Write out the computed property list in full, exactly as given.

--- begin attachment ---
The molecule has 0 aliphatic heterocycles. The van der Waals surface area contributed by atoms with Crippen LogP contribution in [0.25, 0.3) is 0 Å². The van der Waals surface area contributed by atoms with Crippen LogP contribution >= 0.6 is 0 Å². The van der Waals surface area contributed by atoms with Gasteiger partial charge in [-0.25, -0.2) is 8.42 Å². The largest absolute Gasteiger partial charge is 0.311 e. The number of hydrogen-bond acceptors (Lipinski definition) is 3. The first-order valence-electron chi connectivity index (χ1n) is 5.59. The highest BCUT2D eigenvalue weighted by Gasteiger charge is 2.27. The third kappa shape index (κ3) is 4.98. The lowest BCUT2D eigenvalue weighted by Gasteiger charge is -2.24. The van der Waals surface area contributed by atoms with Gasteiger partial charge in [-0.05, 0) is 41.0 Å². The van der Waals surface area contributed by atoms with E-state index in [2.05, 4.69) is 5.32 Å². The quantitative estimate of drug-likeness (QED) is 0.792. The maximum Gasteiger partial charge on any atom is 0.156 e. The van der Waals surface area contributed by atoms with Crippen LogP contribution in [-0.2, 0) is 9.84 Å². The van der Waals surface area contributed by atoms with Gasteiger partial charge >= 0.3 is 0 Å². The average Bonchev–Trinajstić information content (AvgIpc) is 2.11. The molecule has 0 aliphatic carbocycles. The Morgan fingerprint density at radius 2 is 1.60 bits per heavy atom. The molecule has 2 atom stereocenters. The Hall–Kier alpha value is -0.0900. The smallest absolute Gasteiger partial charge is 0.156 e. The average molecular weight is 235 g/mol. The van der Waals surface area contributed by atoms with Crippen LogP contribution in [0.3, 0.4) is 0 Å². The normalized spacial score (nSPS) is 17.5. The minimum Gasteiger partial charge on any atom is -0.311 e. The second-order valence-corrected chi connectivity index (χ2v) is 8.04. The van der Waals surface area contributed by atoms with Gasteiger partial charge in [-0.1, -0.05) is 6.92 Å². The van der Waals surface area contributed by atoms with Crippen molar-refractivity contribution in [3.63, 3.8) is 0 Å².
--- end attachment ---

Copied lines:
The molecule has 0 aliphatic heterocycles. The van der Waals surface area contributed by atoms with Crippen LogP contribution in [0.25, 0.3) is 0 Å². The van der Waals surface area contributed by atoms with Crippen LogP contribution >= 0.6 is 0 Å². The van der Waals surface area contributed by atoms with Gasteiger partial charge in [-0.25, -0.2) is 8.42 Å². The largest absolute Gasteiger partial charge is 0.311 e. The number of hydrogen-bond acceptors (Lipinski definition) is 3. The first-order valence-electron chi connectivity index (χ1n) is 5.59. The highest BCUT2D eigenvalue weighted by Gasteiger charge is 2.27. The third kappa shape index (κ3) is 4.98. The lowest BCUT2D eigenvalue weighted by Gasteiger charge is -2.24. The van der Waals surface area contributed by atoms with Gasteiger partial charge in [-0.05, 0) is 41.0 Å². The van der Waals surface area contributed by atoms with E-state index in [2.05, 4.69) is 5.32 Å². The quantitative estimate of drug-likeness (QED) is 0.792. The maximum Gasteiger partial charge on any atom is 0.156 e. The van der Waals surface area contributed by atoms with Crippen LogP contribution in [-0.2, 0) is 9.84 Å². The van der Waals surface area contributed by atoms with Gasteiger partial charge >= 0.3 is 0 Å². The average Bonchev–Trinajstić information content (AvgIpc) is 2.11. The molecule has 0 aliphatic carbocycles. The Morgan fingerprint density at radius 2 is 1.60 bits per heavy atom. The molecule has 2 atom stereocenters. The Hall–Kier alpha value is -0.0900. The smallest absolute Gasteiger partial charge is 0.156 e. The average molecular weight is 235 g/mol. The van der Waals surface area contributed by atoms with Crippen LogP contribution in [0.3, 0.4) is 0 Å². The normalized spacial score (nSPS) is 17.5. The minimum Gasteiger partial charge on any atom is -0.311 e. The second-order valence-corrected chi connectivity index (χ2v) is 8.04. The van der Waals surface area contributed by atoms with Gasteiger partial charge in [-0.1, -0.05) is 6.92 Å². The van der Waals surface area contributed by atoms with Crippen molar-refractivity contribution in [3.63, 3.8) is 0 Å².